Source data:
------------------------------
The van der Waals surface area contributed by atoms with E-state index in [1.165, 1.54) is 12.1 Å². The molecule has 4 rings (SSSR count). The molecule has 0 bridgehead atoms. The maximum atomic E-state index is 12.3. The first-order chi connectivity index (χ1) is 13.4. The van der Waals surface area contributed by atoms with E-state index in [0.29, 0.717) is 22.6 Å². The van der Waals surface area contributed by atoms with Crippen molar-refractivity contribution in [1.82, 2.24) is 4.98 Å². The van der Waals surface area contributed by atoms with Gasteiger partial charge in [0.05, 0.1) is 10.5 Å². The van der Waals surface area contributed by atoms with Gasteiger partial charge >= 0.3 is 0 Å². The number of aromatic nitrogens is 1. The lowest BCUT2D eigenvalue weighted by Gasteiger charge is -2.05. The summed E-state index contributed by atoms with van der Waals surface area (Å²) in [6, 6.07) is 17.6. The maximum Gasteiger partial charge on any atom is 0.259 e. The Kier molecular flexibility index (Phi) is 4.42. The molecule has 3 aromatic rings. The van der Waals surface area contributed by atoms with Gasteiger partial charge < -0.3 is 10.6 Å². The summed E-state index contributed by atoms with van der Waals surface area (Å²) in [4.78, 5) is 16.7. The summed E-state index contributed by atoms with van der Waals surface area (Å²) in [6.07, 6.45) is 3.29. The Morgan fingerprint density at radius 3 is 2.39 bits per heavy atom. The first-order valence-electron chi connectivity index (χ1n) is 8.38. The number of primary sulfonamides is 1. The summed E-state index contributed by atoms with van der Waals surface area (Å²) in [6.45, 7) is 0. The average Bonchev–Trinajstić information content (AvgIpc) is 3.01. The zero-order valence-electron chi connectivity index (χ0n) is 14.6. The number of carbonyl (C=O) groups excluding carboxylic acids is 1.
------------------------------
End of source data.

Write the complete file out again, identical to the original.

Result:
The van der Waals surface area contributed by atoms with E-state index in [1.165, 1.54) is 12.1 Å². The molecule has 4 rings (SSSR count). The molecule has 0 bridgehead atoms. The maximum atomic E-state index is 12.3. The first-order chi connectivity index (χ1) is 13.4. The van der Waals surface area contributed by atoms with E-state index in [0.29, 0.717) is 22.6 Å². The van der Waals surface area contributed by atoms with Crippen molar-refractivity contribution in [1.82, 2.24) is 4.98 Å². The van der Waals surface area contributed by atoms with Gasteiger partial charge in [0.05, 0.1) is 10.5 Å². The van der Waals surface area contributed by atoms with Gasteiger partial charge >= 0.3 is 0 Å². The number of aromatic nitrogens is 1. The lowest BCUT2D eigenvalue weighted by Gasteiger charge is -2.05. The summed E-state index contributed by atoms with van der Waals surface area (Å²) in [6, 6.07) is 17.6. The maximum Gasteiger partial charge on any atom is 0.259 e. The Kier molecular flexibility index (Phi) is 4.42. The molecule has 3 aromatic rings. The van der Waals surface area contributed by atoms with Gasteiger partial charge < -0.3 is 10.6 Å². The summed E-state index contributed by atoms with van der Waals surface area (Å²) in [4.78, 5) is 16.7. The summed E-state index contributed by atoms with van der Waals surface area (Å²) in [6.07, 6.45) is 3.29. The Morgan fingerprint density at radius 3 is 2.39 bits per heavy atom. The first-order valence-electron chi connectivity index (χ1n) is 8.38. The number of primary sulfonamides is 1. The summed E-state index contributed by atoms with van der Waals surface area (Å²) in [6.45, 7) is 0. The average Bonchev–Trinajstić information content (AvgIpc) is 3.01. The zero-order valence-electron chi connectivity index (χ0n) is 14.6. The number of carbonyl (C=O) groups excluding carboxylic acids is 1.